We know. Getting here can be difficult, but you are bravely taking the steps to allow for deep healing for your child, and we’re here to support you every step of the way.
Despite how you may be feeling, you have not broken your child. It can be a challenge to understand our children sometimes when they respond in ways we don’t find logical. And yet, we have to remember that they don’t have the same processing capacity that we do.
That’s where we come in. We speak your child’s language.
Think of us as translators who can understand and speak to your child in a way that you have simply not yet learned. Together, we’ll teach you various tools so that you begin to speak directly to your child’s unique needs—bringing about more connection and harmony for your family.
At Ensemble Therapy, we believe in using person-centered therapy, solution-focused therapy, and cognitive behavioral play therapies to achieve a healthy, functioning family.
What does all of that mean?
Person-centered play therapy
You and your family’s therapist might embrace person-centered therapy to help your child learn to trust in their own abilities & strengths to understand themselves, gain mastery over their problems, and direct their own lives in productive and emotionally healthy ways. In person-centered play therapy, we give permission to the child to be their authentic self, providing unconditional acceptance that precludes judgment or evaluation. This allows children to truly learn who they are, explore their unique selves, accept themselves, and take full responsibility for their behavior, attitudes, and emotional growth.
solution-focused play therapy
This is another modality we use often, so it’s possible that you and your family’s therapist might also consider solution-focused play therapy to help your child experience positive behaviors or solutions that establish the groundwork for new thinking. In solution-focused play therapy we’ll create hypothetical goals that include desired behaviors as a way to help children see what is possible for them. These goals are concrete and focused on the positive expression of a behavior rather than the absence of a negative behavior and on some specific behavior that the child has a desire to experience.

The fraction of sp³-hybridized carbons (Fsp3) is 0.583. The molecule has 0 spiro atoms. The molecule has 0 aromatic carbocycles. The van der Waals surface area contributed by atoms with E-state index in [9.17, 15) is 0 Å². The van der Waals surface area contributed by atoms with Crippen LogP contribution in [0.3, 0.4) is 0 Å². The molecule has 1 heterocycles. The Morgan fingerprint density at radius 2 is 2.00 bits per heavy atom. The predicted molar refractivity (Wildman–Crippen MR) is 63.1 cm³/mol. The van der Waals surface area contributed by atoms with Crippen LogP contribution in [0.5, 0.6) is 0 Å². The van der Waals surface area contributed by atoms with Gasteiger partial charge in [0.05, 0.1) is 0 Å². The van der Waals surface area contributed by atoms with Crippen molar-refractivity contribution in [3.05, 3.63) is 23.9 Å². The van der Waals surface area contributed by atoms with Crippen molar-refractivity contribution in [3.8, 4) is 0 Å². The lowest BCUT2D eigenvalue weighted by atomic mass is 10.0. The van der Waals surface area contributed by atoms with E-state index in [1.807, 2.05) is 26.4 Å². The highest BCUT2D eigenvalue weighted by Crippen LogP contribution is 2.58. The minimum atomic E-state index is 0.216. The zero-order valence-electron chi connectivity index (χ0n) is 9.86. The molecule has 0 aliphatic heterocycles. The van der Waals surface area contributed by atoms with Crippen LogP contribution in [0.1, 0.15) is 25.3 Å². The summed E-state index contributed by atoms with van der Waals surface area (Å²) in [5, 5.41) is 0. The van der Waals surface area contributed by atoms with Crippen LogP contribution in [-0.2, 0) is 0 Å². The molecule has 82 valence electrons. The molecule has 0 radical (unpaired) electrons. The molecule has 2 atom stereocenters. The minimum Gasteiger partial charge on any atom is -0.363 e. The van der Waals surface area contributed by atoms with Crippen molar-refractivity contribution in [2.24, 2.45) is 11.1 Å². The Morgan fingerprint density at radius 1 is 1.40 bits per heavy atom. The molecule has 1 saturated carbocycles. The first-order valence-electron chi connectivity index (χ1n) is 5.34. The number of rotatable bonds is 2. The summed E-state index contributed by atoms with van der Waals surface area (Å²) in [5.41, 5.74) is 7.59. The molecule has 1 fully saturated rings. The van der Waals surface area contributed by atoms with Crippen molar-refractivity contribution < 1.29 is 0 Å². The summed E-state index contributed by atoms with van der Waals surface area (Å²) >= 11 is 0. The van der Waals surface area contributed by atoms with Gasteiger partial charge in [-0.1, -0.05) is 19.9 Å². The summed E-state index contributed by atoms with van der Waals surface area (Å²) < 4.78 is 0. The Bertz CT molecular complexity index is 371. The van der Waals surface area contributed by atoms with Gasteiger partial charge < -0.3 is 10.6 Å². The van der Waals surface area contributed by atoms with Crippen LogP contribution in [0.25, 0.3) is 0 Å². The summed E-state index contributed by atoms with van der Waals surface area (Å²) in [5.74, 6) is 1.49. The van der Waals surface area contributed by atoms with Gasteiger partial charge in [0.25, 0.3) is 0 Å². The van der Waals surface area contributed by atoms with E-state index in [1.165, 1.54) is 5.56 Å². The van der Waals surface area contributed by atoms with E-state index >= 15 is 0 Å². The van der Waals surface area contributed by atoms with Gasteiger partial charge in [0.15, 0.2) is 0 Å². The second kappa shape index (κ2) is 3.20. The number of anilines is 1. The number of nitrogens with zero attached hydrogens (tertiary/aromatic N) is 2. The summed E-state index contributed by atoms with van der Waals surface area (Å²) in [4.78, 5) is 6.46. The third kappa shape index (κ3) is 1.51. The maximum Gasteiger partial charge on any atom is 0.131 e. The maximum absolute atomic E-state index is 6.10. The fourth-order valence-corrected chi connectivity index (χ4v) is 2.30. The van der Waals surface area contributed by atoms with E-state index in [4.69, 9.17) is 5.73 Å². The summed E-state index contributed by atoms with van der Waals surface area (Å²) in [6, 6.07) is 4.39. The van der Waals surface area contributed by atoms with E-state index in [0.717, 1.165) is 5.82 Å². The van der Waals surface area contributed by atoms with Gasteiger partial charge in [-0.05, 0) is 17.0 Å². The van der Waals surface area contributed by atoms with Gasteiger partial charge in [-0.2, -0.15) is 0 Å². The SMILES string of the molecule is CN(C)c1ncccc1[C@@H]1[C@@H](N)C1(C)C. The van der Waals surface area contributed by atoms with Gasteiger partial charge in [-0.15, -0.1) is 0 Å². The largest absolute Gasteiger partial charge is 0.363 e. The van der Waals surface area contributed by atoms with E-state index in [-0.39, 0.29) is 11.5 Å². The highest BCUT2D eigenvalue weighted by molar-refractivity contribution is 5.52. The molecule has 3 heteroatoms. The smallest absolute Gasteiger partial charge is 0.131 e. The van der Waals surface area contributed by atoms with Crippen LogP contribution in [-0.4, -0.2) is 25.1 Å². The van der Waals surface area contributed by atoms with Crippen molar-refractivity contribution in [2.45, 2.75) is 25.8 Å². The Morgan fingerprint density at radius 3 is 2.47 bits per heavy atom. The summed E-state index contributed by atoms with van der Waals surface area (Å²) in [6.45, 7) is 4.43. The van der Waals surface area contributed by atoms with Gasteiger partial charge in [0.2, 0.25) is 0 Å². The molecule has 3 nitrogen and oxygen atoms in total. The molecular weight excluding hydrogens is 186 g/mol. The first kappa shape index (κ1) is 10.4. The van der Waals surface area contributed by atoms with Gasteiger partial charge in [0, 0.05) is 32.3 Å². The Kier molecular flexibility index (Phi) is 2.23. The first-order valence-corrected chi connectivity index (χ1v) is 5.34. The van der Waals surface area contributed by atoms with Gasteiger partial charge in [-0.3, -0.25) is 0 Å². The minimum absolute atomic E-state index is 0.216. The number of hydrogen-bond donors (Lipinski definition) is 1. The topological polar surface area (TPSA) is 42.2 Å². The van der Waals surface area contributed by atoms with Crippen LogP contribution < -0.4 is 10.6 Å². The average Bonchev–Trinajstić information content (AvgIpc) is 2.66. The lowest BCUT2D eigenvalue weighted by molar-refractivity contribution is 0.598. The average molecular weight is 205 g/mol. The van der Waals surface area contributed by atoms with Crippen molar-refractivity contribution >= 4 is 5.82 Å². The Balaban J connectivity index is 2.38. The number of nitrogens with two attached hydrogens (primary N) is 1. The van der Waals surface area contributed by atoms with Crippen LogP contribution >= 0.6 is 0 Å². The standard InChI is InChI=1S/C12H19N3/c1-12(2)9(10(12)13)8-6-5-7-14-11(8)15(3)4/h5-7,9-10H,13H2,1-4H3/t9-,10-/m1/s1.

Cognitive behavioral play therapy
Lastly, you and your family’s therapist might choose cognitive behavioral play therapy to help your child make the connection that what they think affects how they feel and what they do. Cognitive behavioral play therapy aims to make a shift in at least one of these three components: a child’s thoughts, a child’s behaviors, a child’s feelings. We may target a shift in feelings, leading to different thoughts and behavior. Alternatively, we may target a shift in behavior, leading to different thoughts and feelings. For children, the abstract skills required for targeting a shift in thinking are still developing — thinking about thinking is hard for even us adults! Asking a child to identify a thought, consider whether it is accurate or helpful, and then shift to a new thought relies in part on a client’s meta-cognitive abilities, so we often start with a focus on feelings or behaviors in an effort to change thinking in a developmentally appropriate way.
Healing occurs within the relationship.
As play therapists, we see a child through their world. We learn how they are experiencing it, and we believe that they are fully capable of enacting change in themselves in relation to their environment. Parenting may not be what you thought it would be like. Anyone can parent a well-behaved child, but some of us need additional support to help with recurring misbehavior.
In our eyes, no child or person is broken or deficient or unworthy. We’re committed to treating the whole child, and restoring resilience, confidence, and happiness for you, your child and your family.
Jaclyn, Kate, Natalie, Sheila, Lisa & Colleen